November 4, 2007
I've often thought there is a subtle art to the humble hyperlink, that stalwart building block of hypertext, the stuff that Ted Nelson's Xanadu dream was made of.
The word hypertext was coined by Nelson and published in a paper delivered to a national conference of the Association for Computing Machinery in 1965. Adding to his design for a nonsequential writing tool, Nelson proposed a feature called "zippered lists," in which elements in one text would be linked to related or identical elements in other texts. Nelson's two interests, screen editing and nonsequential writing, were merging. With zippered lists, links could be made between large sections, small sections, whole pages, or single paragraphs. The writer and reader could manufacture a unique document by following a set of links between discrete documents that were "zipped" together.
Many precedents for the idea of hypertext existed in literature and science. The Talmud, for instance, is a sort of hypertext, with blocks of commentary arranged in concentric rectangles around the page. So are scholarly footnotes, with their numbered links between the main body of the text and supplementary scholarship.
In July 1945, long before Nelson turned his attention to electronic information systems, Vannevar Bush published an essay titled "As We May Think" in The Atlantic Monthly, which described a hypothetical system of information storage and retrieval called "memex." Memex would allow readers to create personal indexes to documents, and to link passages from different documents together with special markers. While Bush's description was purely speculative, he gave a brilliant and influential preview of some of the features Nelson would attempt to realize in Xanadu.
The inventor's original hypertext design predicted most of the essential components of today's hypertext systems. Nonetheless, his talk to the Association for Computing Machinery had little impact. There was a brief burst of interest in this strange researcher, but although his ideas were intriguing, Nelson lacked the technical knowledge to prove that it was possible to build the system he envisioned.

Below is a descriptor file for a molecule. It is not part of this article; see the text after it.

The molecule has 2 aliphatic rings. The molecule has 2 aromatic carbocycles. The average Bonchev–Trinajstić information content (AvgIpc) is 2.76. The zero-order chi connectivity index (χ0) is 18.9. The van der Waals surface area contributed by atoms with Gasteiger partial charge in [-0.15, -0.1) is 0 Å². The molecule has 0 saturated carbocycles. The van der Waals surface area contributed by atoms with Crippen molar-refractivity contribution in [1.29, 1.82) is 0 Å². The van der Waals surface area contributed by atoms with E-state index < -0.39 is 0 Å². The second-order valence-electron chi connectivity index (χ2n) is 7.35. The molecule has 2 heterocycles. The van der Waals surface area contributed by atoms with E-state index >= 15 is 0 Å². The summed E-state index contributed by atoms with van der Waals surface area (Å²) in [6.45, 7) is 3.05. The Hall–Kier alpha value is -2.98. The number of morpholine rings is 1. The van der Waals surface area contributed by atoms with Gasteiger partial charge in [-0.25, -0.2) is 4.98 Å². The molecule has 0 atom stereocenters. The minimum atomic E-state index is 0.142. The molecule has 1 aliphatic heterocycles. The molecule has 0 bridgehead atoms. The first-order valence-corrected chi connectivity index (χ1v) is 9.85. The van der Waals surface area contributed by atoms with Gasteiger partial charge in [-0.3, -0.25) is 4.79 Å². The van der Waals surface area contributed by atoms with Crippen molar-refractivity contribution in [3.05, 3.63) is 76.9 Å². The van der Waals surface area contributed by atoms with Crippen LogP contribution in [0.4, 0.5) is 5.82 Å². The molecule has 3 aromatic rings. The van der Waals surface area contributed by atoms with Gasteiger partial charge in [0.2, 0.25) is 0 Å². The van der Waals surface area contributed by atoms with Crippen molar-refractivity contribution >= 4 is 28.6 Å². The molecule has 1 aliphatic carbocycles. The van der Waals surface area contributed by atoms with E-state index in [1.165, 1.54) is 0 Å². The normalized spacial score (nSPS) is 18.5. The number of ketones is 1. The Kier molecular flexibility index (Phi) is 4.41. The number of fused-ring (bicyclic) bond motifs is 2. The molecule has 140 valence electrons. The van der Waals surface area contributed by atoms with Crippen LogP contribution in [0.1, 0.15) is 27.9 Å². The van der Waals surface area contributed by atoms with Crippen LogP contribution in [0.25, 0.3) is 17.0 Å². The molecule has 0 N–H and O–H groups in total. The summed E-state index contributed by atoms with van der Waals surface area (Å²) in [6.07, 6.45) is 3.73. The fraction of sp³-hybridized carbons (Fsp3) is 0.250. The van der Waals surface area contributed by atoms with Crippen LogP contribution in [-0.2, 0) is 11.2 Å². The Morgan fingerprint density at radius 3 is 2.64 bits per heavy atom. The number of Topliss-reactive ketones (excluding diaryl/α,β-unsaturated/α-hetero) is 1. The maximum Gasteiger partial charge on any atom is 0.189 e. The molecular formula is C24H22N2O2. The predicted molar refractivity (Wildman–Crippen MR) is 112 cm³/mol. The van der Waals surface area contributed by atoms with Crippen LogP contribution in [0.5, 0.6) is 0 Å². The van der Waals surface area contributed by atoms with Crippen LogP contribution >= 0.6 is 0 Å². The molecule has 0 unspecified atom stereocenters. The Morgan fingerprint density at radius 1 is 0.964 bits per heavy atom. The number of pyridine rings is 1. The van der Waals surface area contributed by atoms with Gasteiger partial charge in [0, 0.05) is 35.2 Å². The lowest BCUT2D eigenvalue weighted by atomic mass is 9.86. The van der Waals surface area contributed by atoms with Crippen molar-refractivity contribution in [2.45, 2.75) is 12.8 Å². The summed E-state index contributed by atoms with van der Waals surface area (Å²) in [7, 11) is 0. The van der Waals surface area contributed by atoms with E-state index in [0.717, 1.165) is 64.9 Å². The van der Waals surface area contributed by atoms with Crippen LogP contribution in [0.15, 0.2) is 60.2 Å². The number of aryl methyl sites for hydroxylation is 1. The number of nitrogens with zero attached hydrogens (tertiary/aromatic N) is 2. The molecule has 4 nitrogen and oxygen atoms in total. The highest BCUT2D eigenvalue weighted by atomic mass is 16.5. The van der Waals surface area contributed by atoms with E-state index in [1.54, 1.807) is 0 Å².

I distinctly remember reading this 1995 Wired article on Ted Nelson and Xanadu when it was published. It had a profound impact on me. I've always remembered it, long after that initial read. I know it's novella long, but it's arguably the best single article I've ever read in Wired; I encourage you to read it in its entirety when you have time. It speaks volumes about the souls of computers – and the software developers who love them.
Xanadu was vaporware long before the term even existed. You might think that Ted Nelson would be pleased that HTML and the world wide web have delivered much of the Xanadu dream, almost 40 years later. But you'd be wrong:
HTML is precisely what we were trying to prevent – ever-breaking links, links going outward only, quotes you can't follow to their origins, no version management, no rights management.
I suspect Wikipedia may be closer to Ted's vision of Xanadu: a self-contained constellation of highly interlinked information, with provisions for identity, versioning, and rights management.
But enough about the history of the hyperlink. How can we use them effectively in the here and now? I thoroughly enjoyed Philipp Lenssen's recent link usability tips. I liked it so much, in fact, that I'm using it as a template for a visual compendium of link usability tips – the art of hyperlinking.
- Ensure your links are large enough to easily click. When building links, don't run afoul of Fitt's Law. If what you're linking is small, make it bigger. If you can't make it bigger, at least fluff it up a bit with clickable borders so it's easier for people to accurately click. In the below screenshot, only the numbers are linked, which is a shame.
- The first link is the most important one. The first link will garner most of the reader's attention, and the highest clickthrough rates. Choose your first link appropriately. Start with the important stuff. Don't squander your first link on a triviality.
- Don't link everything. Using too many links will turn your text into noise. This works in two dimensions: excessive linking makes text difficult to read, and excessive linking causes deflation in the value of all your existing links. Link in moderation. Only link things important enough to warrant a link.
- Don't radically alter link behavior. Links are the cornerstone of the web. Users have built up years of expectactions based on existing behavior in their web browsers. When you change the way hyperlinks work, you're redefining a fundamental part of the web. Is this really what you want? Is this really what your readers want?
- Don't title your link "Click Here". Don't even use the words "Click" or "Here" anywhere in your link text. Describe what the link will do for the user when they click on it.